Performance-based funding has now been implemented in full and been copied by numerous other local authorities across the Netherlands. However, this new working method does not, like the old hour-based method, have a clear system that makes it possible to trace back what decisions are based on. This was the reason for the Central Appeals Tribunal for matters pertaining to public service and social security to rule that performance-based funding of domestic support offers users insufficient legal certainty. To still make it possible for organizations such as SDD to use performance-based funding, the Ministry for Health, Welfare, and Sport has tabled an amendment to legislation that requires, among other things, that the support plan be appended to each decision to award domestic support. The switch to performance-based funding that SDD has made thus constitutes a further development of the funding system for domestic support.
Collaborations & Partnerships
The innovation drive came from persons such as the Head of the Care Front Office, the (external) legal counsel for procurement, but certainly also from the care providers who saw a business opportunity. By engaging with the market, what initially seemed to be contradicting interests (budget cuts versus profits) turned out to be compatible in some cases.
Users, Stakeholders & Beneficiaries
Some parties struggled to stop thinking solely in terms of the hours of care provided. The Dutch Ministry of Health, Welfare, and Sport found it hard to drop the link between users’ personal contribution and the number of hours spent on their domestic support. The Care Assessment Centre, too, needed some convincing, as it initially seemed that a small group of users would have fewer hours of support and would be worse off financially. For this group, a separate solution was created in the system.
Results, Outcomes & Impacts
All parties benefit from the new way of procuring domestic support. For the social services unit, the new model brings cost savings of between 15 and 20 percent due to the reduction of billable hours. Performance agreements between providers and users incentivize care providers to work more efficiently, enabling them to achieve greater margins than before. And social services and care providers have seen their red tape reduced and have to do a lot less monitoring. In total, these savings have covered the 40 percent budget cut by the national government in full, without having to compromise on the quality of domestic support. And, at least equally importantly, customer satisfaction has grown, with ratings between 8 and 9 out of 10, while users’ personal contribution has also been reduced because the procurement expenses are lower. On the downside, the resulting efficiency drive in domestic support also means there is less time for social contact (a coffee and a chat).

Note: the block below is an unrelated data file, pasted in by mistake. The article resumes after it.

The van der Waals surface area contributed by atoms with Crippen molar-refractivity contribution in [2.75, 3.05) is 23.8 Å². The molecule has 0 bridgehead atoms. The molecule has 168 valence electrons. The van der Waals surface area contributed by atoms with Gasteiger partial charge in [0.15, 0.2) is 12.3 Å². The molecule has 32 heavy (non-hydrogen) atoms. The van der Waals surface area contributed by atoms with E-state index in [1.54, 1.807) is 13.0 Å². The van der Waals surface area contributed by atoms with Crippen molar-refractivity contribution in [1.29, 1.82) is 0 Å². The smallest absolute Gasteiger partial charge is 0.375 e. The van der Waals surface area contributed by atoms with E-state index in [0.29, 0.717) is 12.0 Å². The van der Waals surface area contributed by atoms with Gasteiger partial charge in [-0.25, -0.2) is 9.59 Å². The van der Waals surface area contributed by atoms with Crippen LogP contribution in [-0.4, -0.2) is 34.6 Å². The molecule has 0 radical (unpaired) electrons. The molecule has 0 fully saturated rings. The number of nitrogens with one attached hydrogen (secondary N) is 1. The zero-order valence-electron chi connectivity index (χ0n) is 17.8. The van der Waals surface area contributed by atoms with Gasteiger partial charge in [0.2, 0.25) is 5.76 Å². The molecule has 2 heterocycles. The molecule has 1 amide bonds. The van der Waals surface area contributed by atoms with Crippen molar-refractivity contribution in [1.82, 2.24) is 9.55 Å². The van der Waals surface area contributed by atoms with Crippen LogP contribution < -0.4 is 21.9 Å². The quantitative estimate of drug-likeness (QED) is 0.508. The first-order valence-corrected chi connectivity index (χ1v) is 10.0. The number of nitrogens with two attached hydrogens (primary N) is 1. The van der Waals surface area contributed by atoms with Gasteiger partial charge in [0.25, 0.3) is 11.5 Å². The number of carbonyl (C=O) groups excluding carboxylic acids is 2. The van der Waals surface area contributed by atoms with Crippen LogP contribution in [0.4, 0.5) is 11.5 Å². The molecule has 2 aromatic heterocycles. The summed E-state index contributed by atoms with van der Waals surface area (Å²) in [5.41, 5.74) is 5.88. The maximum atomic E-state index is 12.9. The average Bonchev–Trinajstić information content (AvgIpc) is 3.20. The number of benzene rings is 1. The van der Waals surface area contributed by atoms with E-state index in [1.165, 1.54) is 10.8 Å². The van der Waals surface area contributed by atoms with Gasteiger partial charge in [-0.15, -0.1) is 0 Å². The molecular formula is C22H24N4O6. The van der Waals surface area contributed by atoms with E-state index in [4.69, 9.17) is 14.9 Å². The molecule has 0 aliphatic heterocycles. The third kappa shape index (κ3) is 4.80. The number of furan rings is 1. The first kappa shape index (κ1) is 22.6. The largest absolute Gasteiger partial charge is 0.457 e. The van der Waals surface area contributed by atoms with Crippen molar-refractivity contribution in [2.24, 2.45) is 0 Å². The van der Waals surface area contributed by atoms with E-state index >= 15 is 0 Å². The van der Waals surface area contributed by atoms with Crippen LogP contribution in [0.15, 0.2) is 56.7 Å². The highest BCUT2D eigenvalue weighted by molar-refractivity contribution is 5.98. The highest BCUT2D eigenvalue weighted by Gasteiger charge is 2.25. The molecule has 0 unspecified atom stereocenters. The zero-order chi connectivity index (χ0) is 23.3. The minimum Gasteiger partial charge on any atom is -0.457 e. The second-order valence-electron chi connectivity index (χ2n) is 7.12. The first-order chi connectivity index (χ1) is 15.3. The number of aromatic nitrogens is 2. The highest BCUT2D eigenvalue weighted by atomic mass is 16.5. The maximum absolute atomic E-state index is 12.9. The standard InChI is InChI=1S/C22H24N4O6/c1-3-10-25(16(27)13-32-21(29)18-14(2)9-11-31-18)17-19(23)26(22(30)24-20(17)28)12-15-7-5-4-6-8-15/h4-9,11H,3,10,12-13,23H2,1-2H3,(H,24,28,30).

Challenges and Failures
Partnering with the market is not what the municipal authority was used to. It required great effort from both sides to get it right.
It was challenging to change the mindset of the different parties involved. Funding social support based on hours of support provided seemed to be fairer on users, despite the fact that it lacked clarity on the intended result. Although result-based funding has proven to be effective in practice, measuring the quality of the result continues to be complicated. It is up to the social services unit to be on the alert and keep checking that decisions they make achieve the intended result.
Another challenge was to prevent resistance among users. The social services unit put a lot of time into getting users on board for the change. In the case of another large municipality, a lot less time was devoted to properly preparing users for the introduction of results-based funding, and the change consequently met with a lot of resistance.
Conditions for Success
The Drechtsteden social services unit chose to engage in far-reaching collaboration with the market. And they opted to implement result-based funding gradually. Prior to the transition, Social Support Officers visited users to explain the changes to their situation. It was a major investment, but it ultimately prevented problems. In fact, only one user took the social services unit to court to object to the change. Other local authorities that adopted result-based funding faced far more resistance.
Result-based funding as it was developed by the Drechtsteden social services unit can be replicated by other public organizations that are in charge of the funding of social facilities. Meanwhile, numerous municipal authorities across the Netherlands have switched to result-based funding. Authorities that want to do the same need to be willing to take a different approach to the operation of the social security system, and have the courage to incorporate result obligations.
Result-based funding has turned out to work and deliver better outcomes for all stakeholders. During the innovation process, it is important to accurately predefine the results and get all stakeholder parties to buy into the reasons why result-based funding is needed.
Partnering with the market has turned out to be crucial for the success of result-based funding. The innovation by the Drechtsteden social services unit marks a fundamental breakthrough in the approach to the interplay between market and public sector in a social system.